That night I found myself in the front seat of a black Hyundai rental car being steered over Biscayne Bay by a person named Jaime Rogozinski, who had woken up that morning in Mexico and didn’t seem entirely sure what he’d done with his driver’s license. Rogozinski had become infamous for founding the WallStreetBets subreddit, which had led the GameStop and AMC bull runs earlier in the year, and was in Miami to be the guest of honor at a conference after-party at the Frost Museum of Science. Taking advantage of his notoriety, Rogozinski was working on a new crypto-based venture and had sold his life rights to Brett Ratner’s production studio—at the moment, there were somewhere between five and ten movies and TV shows about WallStreetBets in various stages of production. An iPhone was affixed to the hood of his car as we drove, its camera pointed at the driver’s seat to document his every utterance. His brother was crouching in the back, trying to stay out of the shot.
On another phone, a stranger who had been pestering him for several days and claimed to be “deeply connected in the cryptocurrency space” was on speaker, pitching him on a merchandise deal. “Your brand equity is important to me,” said the stranger. “You could be just like Trump.” Rogozinski rolled his eyes. “Can you finish this conversation?” he said to his brother, passing the phone to the back seat while keeping his eyes on the road.
Despite the promise of an open bar, I wasn’t eager to go to the party, which was to be centered on an NFT auction. The term “NFT auction” itself was, in fact, enough to make me want to jump out of the car and start hitchhiking toward the airport. The easy jargon and self-satisfaction of most of the crypto-evangelists I’d met had begun to leave me cold and worn out. Put another way, my curiosity had been satisfied. Truthfully, I regretted ever investing any money in this stuff, which appeared increasingly cynical and nebulous. All the imagination and resources being spent on glossy new financial market infrastructure—it was profoundly discouraging. Maybe in a few years we’d all be living in the metaverse, trading social tokens (Chupacabra coin, perhaps), but I figured I’d rather opt out for now. Contra The Bitcoin Standard, it seemed far more like a symptom of decadence than a cure for it.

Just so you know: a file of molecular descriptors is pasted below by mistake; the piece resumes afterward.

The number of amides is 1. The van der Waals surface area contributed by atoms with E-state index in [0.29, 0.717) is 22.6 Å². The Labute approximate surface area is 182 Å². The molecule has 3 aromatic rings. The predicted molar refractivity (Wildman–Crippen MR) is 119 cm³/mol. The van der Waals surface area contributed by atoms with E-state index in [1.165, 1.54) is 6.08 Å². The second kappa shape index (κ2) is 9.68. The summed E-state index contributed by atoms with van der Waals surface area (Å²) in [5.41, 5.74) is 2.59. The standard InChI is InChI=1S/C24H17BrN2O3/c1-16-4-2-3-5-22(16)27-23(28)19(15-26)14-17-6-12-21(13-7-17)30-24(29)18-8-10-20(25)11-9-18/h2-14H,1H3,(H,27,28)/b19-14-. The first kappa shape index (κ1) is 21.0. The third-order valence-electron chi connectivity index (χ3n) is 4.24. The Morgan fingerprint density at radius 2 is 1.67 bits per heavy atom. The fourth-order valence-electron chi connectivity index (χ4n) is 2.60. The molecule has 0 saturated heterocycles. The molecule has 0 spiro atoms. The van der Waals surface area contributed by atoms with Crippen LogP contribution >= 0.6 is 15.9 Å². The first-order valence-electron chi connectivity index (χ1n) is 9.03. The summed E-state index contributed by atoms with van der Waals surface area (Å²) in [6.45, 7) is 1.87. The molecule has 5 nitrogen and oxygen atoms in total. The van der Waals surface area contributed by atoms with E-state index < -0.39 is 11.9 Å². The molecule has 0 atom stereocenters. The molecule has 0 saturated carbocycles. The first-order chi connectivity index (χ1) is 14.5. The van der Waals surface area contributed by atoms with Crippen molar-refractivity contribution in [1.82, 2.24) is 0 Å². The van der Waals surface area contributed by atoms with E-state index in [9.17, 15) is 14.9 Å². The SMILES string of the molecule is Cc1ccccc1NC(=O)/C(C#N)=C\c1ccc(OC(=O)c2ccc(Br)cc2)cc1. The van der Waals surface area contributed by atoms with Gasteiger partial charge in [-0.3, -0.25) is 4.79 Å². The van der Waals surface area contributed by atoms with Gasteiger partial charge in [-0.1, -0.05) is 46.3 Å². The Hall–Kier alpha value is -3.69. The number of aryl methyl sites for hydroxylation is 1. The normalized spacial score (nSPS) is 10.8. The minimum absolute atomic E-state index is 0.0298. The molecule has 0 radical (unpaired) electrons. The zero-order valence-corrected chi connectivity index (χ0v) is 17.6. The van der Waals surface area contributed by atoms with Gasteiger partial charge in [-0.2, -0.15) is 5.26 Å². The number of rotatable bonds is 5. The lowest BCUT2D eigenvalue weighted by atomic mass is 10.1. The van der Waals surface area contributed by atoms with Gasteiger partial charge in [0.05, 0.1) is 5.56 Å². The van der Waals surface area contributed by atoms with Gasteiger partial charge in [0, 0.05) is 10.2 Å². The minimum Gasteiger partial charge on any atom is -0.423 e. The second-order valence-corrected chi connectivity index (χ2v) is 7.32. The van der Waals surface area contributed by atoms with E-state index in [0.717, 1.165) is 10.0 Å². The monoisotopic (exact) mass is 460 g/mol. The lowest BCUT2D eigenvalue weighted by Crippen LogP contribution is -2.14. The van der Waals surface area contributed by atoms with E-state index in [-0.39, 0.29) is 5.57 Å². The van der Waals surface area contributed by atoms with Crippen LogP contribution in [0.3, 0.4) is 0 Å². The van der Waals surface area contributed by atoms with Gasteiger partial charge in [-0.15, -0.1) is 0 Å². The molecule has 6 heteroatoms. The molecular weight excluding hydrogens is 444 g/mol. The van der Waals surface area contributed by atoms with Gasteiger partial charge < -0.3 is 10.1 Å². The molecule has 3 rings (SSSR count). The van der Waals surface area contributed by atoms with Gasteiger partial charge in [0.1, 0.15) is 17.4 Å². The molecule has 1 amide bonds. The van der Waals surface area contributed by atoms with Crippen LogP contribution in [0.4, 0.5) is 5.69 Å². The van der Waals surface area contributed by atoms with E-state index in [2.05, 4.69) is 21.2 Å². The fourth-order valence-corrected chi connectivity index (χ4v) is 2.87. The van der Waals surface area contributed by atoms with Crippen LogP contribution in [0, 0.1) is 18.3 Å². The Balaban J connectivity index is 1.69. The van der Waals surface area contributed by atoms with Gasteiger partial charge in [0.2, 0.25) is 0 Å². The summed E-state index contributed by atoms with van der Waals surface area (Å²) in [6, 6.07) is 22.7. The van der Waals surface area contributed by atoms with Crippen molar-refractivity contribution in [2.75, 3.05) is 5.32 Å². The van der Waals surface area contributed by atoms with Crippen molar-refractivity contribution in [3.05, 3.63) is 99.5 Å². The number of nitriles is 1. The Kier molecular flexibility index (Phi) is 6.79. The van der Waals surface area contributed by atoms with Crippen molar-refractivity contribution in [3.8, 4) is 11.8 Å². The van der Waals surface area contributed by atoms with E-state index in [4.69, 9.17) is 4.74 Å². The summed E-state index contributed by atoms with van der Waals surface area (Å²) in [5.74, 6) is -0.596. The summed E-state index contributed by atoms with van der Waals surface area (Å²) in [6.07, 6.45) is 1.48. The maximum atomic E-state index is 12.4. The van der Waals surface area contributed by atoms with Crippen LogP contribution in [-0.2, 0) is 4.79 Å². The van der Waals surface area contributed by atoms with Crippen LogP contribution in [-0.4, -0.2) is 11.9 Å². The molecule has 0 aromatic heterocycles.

I wanted to talk to Rogozinski about the notion of extreme volatility, as he had witnessed its full, unbridled potential up close. In an interview with the Wall Street Journal, he’d compared watching the GameStop pump to both a horror film and a train wreck. I asked what he meant. “I think it’s really scary, because these guys are playing with their own lives but they’re also playing with a system where you don’t know at which point it can break.” We veered a little too sharply off the MacArthur Causeway—we were hours late to the party—back downtown. “There’s always been that casino quality, but there’s nothing wrong with a casino,” he said. So what made this era different? “It’s globalized,” he said eventually. “Barriers to entry have been breached. Complexity has been eliminated.” We parked and walked up a staircase to the museum’s elevator. Hoping to live vicariously through someone who rode out the bull market better than I did, I asked if he’d at least made a killing on the short squeeze. “I did not make a killing on GameStop,” he admitted, puffing on an e-cigarette. “I don’t trade stocks.” Puzzled, I asked what he’d recommend to someone getting into the market for the first time. “Get into index funds.” He shrugged and then headed into the party.
The auction was even grimmer than I’d imagined—the dregs of humorless meme culture sold for ridiculous sums to a crowd of indeterminate age and milieu. Most of the NFTs were images incorporating Pepe the Frog, a transgression that itself seemed passé and somehow lonesome. I ordered a whiskey on the rocks and gravitated toward a shallow pool of stingrays, running my hand over the surface of the water. After a while, I ducked out of the party and took the elevator back down to the museum’s first floor, which was closed. I tried a door and found it unlocked. The lights were off, but I could see well enough to tell that the room was dedicated to the pterosaurs, “the largest flying animals that ever lived.” I read the exhibit copy by the light of my phone:
Around 150 million years ago, a young pterosaur died, and its body sank to the bottom of a lagoon. Before the corpse could decay, layers of sediment settled on top, pressing the pterosaur flat, like a flower pressed between pages of a book. Minerals replaced the bones, so the skeleton turned to stone. For eons, this pterosaur lay hidden in a bed of limestone near Solnhofen, Germany—until a worker cut the stone from a quarry and cracked the layers apart, revealing the skeleton, along with a ghostly impression in the facing rock.
What’s wrong with being rich forever? I toasted the fossil on the wall, left my drink on a bench, and began the long walk back to my hotel.
is a senior editor at Harper’s Magazine.